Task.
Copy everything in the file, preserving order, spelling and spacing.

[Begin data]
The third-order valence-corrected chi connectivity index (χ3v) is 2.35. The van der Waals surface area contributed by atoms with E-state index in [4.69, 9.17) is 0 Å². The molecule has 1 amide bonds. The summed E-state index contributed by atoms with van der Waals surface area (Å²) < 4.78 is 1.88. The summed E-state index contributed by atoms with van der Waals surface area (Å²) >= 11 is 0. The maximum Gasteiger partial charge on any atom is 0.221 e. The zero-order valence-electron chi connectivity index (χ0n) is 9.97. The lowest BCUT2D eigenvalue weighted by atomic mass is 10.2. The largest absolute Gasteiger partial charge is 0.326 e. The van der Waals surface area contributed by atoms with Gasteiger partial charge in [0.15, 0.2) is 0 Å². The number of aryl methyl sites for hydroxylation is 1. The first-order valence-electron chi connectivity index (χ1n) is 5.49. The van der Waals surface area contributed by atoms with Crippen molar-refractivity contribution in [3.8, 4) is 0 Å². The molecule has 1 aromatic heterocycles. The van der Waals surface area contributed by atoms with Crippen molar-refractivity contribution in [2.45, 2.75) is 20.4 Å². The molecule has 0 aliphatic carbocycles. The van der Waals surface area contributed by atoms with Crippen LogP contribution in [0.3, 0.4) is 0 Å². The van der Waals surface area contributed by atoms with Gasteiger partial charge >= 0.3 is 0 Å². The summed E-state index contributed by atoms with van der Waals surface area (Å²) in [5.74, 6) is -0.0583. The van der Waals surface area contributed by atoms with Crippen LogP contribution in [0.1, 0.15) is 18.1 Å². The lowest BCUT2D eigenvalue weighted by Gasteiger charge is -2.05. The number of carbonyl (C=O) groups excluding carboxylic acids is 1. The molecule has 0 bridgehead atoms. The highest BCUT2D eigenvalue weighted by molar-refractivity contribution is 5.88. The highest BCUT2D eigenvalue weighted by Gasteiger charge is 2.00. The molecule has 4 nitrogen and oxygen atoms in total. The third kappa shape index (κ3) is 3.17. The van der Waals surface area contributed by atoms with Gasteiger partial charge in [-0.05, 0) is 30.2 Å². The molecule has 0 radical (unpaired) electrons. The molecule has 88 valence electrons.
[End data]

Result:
The third-order valence-corrected chi connectivity index (χ3v) is 2.35. The van der Waals surface area contributed by atoms with E-state index in [4.69, 9.17) is 0 Å². The molecule has 1 amide bonds. The summed E-state index contributed by atoms with van der Waals surface area (Å²) < 4.78 is 1.88. The summed E-state index contributed by atoms with van der Waals surface area (Å²) >= 11 is 0. The maximum Gasteiger partial charge on any atom is 0.221 e. The zero-order valence-electron chi connectivity index (χ0n) is 9.97. The lowest BCUT2D eigenvalue weighted by atomic mass is 10.2. The largest absolute Gasteiger partial charge is 0.326 e. The van der Waals surface area contributed by atoms with Gasteiger partial charge in [0.15, 0.2) is 0 Å². The number of aryl methyl sites for hydroxylation is 1. The first-order valence-electron chi connectivity index (χ1n) is 5.49. The van der Waals surface area contributed by atoms with Crippen molar-refractivity contribution in [3.8, 4) is 0 Å². The molecule has 1 aromatic heterocycles. The van der Waals surface area contributed by atoms with Crippen molar-refractivity contribution in [2.45, 2.75) is 20.4 Å². The molecule has 0 aliphatic carbocycles. The van der Waals surface area contributed by atoms with Crippen LogP contribution in [0.3, 0.4) is 0 Å². The van der Waals surface area contributed by atoms with Gasteiger partial charge >= 0.3 is 0 Å². The summed E-state index contributed by atoms with van der Waals surface area (Å²) in [5.74, 6) is -0.0583. The van der Waals surface area contributed by atoms with Crippen LogP contribution in [0.1, 0.15) is 18.1 Å². The lowest BCUT2D eigenvalue weighted by Gasteiger charge is -2.05. The number of carbonyl (C=O) groups excluding carboxylic acids is 1. The molecule has 0 bridgehead atoms. The highest BCUT2D eigenvalue weighted by molar-refractivity contribution is 5.88. The highest BCUT2D eigenvalue weighted by Gasteiger charge is 2.00. The molecule has 4 nitrogen and oxygen atoms in total. The third kappa shape index (κ3) is 3.17. The van der Waals surface area contributed by atoms with Gasteiger partial charge in [-0.05, 0) is 30.2 Å². The molecule has 0 radical (unpaired) electrons. The molecule has 88 valence electrons.